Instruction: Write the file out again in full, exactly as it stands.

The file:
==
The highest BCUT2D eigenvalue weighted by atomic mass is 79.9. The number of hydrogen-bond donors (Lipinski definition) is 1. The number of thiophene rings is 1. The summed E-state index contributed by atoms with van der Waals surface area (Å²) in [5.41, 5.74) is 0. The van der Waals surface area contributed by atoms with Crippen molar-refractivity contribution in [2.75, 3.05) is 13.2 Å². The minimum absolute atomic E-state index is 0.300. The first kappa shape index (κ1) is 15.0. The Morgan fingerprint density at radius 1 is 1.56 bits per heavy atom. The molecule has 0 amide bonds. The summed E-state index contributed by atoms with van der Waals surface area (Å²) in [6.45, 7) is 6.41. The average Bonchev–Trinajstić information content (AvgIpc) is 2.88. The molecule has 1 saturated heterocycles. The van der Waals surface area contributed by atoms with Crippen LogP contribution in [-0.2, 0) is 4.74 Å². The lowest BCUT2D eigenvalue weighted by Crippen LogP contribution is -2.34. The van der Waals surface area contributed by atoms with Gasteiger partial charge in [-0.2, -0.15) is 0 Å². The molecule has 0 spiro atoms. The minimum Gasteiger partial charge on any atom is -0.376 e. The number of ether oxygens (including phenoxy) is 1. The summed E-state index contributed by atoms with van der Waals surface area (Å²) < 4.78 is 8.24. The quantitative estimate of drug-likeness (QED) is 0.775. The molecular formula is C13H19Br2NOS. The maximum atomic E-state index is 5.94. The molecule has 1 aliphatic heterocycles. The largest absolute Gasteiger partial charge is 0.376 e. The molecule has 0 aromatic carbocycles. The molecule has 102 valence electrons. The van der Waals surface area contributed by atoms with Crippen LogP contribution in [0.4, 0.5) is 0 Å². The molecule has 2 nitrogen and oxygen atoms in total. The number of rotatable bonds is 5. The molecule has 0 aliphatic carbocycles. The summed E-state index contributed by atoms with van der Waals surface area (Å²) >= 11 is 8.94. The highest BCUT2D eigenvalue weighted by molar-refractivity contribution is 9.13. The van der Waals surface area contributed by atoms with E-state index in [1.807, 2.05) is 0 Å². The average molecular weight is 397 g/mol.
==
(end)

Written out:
The highest BCUT2D eigenvalue weighted by atomic mass is 79.9. The number of hydrogen-bond donors (Lipinski definition) is 1. The number of thiophene rings is 1. The summed E-state index contributed by atoms with van der Waals surface area (Å²) in [5.41, 5.74) is 0. The van der Waals surface area contributed by atoms with Crippen molar-refractivity contribution in [2.75, 3.05) is 13.2 Å². The minimum absolute atomic E-state index is 0.300. The first kappa shape index (κ1) is 15.0. The Morgan fingerprint density at radius 1 is 1.56 bits per heavy atom. The molecule has 0 amide bonds. The summed E-state index contributed by atoms with van der Waals surface area (Å²) in [6.45, 7) is 6.41. The average Bonchev–Trinajstić information content (AvgIpc) is 2.88. The molecule has 1 saturated heterocycles. The van der Waals surface area contributed by atoms with Crippen LogP contribution in [-0.2, 0) is 4.74 Å². The lowest BCUT2D eigenvalue weighted by Crippen LogP contribution is -2.34. The van der Waals surface area contributed by atoms with Gasteiger partial charge in [-0.2, -0.15) is 0 Å². The molecule has 0 spiro atoms. The minimum Gasteiger partial charge on any atom is -0.376 e. The number of ether oxygens (including phenoxy) is 1. The summed E-state index contributed by atoms with van der Waals surface area (Å²) < 4.78 is 8.24. The quantitative estimate of drug-likeness (QED) is 0.775. The molecular formula is C13H19Br2NOS. The maximum atomic E-state index is 5.94. The molecule has 1 aliphatic heterocycles. The largest absolute Gasteiger partial charge is 0.376 e. The molecule has 0 aromatic carbocycles. The molecule has 102 valence electrons. The van der Waals surface area contributed by atoms with Crippen LogP contribution in [0.4, 0.5) is 0 Å². The molecule has 2 nitrogen and oxygen atoms in total. The number of rotatable bonds is 5. The molecule has 0 aliphatic carbocycles. The summed E-state index contributed by atoms with van der Waals surface area (Å²) >= 11 is 8.94. The highest BCUT2D eigenvalue weighted by molar-refractivity contribution is 9.13. The van der Waals surface area contributed by atoms with E-state index in [1.807, 2.05) is 0 Å². The average molecular weight is 397 g/mol.